There is one bell, without inscription. There was no bell in 1840. (fn. 51)
The font, c. 1625, is of brass, and has a small basin on an elegant baluster stem; it has lost its base and is now fixed to a brass ornament consisting of a leopard's head between two wingless griffins, which, in its turn, is fixed to the stone steps of the font. It has a brass cover in the form of a crown of crosses, fleur-de-lis and trefoils. Round the bottom of the stem are the words 'Dei Dei Dei.' It is said that c. 1625 Mrs. Ferrar provided the church with a new font with legs, laver and cover, all of brass. (fn. 52)
The brass eagle lectern, also the gift of Mrs. Ferrar, c. 1625, has an eagle desk on a moulded stem and base and with three lions as feet. This lectern was thrown into the wood in 1646, (fn. 53) but was recovered and restored to the church soon afterwards, for it was certainly in the church in 1708, (fn. 54) 1748 (fn. 55) and 1846. (fn. 56)
A brass hour-glass stand on an iron bracket, probably of c. 1625, is fixed to the north respond of the chancel arch. A large bronze candelabrum is inscribed to the memory of the Rev. Samuel Edmund Hopkinson, d. 1841.
The walls of the chancel are lined with a high dado, c. 1714, of oak panelling with turned balusters supporting segmental arched ribs in front; at the east end is a reredos of four panels, rearranged in 1853, upon which are fixed the brass tablets inscribed with the Lord's Prayer, Creed and Ten Commandments, of 1625.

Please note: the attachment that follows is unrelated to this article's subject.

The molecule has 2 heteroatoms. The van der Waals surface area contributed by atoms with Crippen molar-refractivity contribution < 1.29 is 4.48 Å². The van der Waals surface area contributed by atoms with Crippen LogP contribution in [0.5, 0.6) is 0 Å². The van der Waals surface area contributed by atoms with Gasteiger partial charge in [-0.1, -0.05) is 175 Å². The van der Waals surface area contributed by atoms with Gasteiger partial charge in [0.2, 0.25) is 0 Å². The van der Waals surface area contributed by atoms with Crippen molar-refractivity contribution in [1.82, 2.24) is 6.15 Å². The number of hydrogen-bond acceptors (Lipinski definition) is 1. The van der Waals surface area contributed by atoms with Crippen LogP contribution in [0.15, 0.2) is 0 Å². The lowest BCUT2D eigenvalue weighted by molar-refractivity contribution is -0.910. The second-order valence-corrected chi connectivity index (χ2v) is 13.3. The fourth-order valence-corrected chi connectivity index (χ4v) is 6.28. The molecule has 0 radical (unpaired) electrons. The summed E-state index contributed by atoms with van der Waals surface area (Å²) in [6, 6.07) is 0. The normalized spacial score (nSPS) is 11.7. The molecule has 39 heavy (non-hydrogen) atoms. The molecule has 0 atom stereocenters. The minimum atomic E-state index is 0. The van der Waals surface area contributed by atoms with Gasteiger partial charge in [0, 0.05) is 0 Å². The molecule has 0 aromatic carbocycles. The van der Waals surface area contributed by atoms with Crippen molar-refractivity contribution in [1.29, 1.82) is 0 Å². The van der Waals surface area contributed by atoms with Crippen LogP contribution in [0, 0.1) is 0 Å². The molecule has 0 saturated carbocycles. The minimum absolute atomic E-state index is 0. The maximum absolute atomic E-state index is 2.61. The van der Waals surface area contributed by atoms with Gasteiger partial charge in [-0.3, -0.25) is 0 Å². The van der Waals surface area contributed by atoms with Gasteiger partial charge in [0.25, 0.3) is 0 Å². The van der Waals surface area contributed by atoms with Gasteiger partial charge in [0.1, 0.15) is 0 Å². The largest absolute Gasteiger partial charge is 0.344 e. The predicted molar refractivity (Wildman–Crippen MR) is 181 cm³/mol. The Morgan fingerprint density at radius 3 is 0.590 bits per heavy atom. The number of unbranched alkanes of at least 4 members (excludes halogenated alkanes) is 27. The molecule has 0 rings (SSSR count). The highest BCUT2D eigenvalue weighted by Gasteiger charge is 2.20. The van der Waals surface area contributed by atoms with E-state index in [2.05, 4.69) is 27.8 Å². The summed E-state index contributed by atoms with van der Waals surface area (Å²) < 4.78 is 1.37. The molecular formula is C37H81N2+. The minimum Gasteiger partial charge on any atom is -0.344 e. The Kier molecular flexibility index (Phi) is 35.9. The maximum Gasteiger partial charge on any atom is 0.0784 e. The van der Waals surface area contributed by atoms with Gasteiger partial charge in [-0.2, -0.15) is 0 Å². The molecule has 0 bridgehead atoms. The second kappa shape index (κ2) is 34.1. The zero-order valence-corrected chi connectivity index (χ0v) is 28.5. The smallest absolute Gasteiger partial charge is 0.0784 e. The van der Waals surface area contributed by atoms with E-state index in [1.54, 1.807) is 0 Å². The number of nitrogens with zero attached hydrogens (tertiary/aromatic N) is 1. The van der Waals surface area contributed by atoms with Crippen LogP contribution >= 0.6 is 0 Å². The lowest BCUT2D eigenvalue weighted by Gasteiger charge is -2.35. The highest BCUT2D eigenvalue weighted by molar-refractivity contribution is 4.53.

The north and south and west walls of the nave are lined with oak panelling, in front of which is an arcade of balusters supporting arched ribs with pendants in the middle, and with cornice above. Those on the south are probably of 1714, but those on the north are modern; they have all been raised above their original level and now rest on modern oak stalls. On the west wall is an embroidered panel of the royal arms of Charles I, and another piece of tapestry, both the work of the Ferrar household; and in a glass case below the south-west window is an example of their bookbinding.
There are six brass plates fixed to the responds of the chancel arch, and commemorating (i) Mary, daughter of Soloman and Judith Mapletoft and granddaughter of John and Susanna Collet, d. 1656; (ii) John Ferrar, d. 1657; (iii) Susanna (Ferrar), wife of John Collet, d. 1657; (iv) Ann (Brook), wife of John Ferrar, d. 1702; (v) Eleanor (Long), relict of James Goddard, d. 1717; and (vi) John Ferrar, d. 1719. There is a modern brass tablet to the Rev. John William Aytoun, rector, d. 1918. There are modern memorial windows: in the vestry, to W. H. [William Hopkinson] 1855; in the nave, to John Williams, Bishop of Lincoln, 1621–1641; Nicholas Ferrar, d. 1637; King Charles I; William Hopkinson, d. 1865.
In the churchyard, to the west of the church, are the table-tomb of Nicholas Ferrar; three stones with indents of inscription plates; a slab to John Collet, d. 1650; and a partially obliterated inscription to Susannah daughter of John and Susanna Collet and wife first to Joshua Mapletoft and afterwards to James Chedley, d. 1657.
There is only one ancient register, viz.: baptisms 7 February 1657 to 12 May 1782, marriages 23 October 1662 to 7 February 1748/9, burials December 1637 to 2 January 1781. The earlier part is said to be copied from an older book, now lost, but there is no evidence of this.